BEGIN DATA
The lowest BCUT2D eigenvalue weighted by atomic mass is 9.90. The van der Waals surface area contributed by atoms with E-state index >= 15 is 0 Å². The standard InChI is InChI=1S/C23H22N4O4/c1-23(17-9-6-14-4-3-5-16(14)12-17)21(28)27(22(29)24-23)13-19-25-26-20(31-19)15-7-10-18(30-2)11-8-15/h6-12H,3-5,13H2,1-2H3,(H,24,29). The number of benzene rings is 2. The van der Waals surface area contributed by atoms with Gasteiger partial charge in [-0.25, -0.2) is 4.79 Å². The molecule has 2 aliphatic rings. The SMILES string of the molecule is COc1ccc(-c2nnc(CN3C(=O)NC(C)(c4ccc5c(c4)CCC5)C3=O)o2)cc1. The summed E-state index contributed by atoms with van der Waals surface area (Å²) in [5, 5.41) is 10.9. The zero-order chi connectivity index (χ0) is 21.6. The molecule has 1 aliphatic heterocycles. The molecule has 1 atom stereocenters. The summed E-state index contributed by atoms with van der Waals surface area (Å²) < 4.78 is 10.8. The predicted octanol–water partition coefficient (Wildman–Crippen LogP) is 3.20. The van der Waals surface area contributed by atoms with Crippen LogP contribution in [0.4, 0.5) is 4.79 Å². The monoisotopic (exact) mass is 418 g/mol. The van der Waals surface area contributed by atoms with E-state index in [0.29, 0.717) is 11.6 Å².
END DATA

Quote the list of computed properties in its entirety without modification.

The lowest BCUT2D eigenvalue weighted by atomic mass is 9.90. The van der Waals surface area contributed by atoms with E-state index >= 15 is 0 Å². The standard InChI is InChI=1S/C23H22N4O4/c1-23(17-9-6-14-4-3-5-16(14)12-17)21(28)27(22(29)24-23)13-19-25-26-20(31-19)15-7-10-18(30-2)11-8-15/h6-12H,3-5,13H2,1-2H3,(H,24,29). The number of benzene rings is 2. The van der Waals surface area contributed by atoms with Gasteiger partial charge in [-0.25, -0.2) is 4.79 Å². The molecule has 2 aliphatic rings. The SMILES string of the molecule is COc1ccc(-c2nnc(CN3C(=O)NC(C)(c4ccc5c(c4)CCC5)C3=O)o2)cc1. The summed E-state index contributed by atoms with van der Waals surface area (Å²) in [5, 5.41) is 10.9. The zero-order chi connectivity index (χ0) is 21.6. The molecule has 1 aliphatic heterocycles. The molecule has 1 atom stereocenters. The summed E-state index contributed by atoms with van der Waals surface area (Å²) < 4.78 is 10.8. The predicted octanol–water partition coefficient (Wildman–Crippen LogP) is 3.20. The van der Waals surface area contributed by atoms with Crippen LogP contribution in [0.4, 0.5) is 4.79 Å². The monoisotopic (exact) mass is 418 g/mol. The van der Waals surface area contributed by atoms with E-state index in [0.29, 0.717) is 11.6 Å².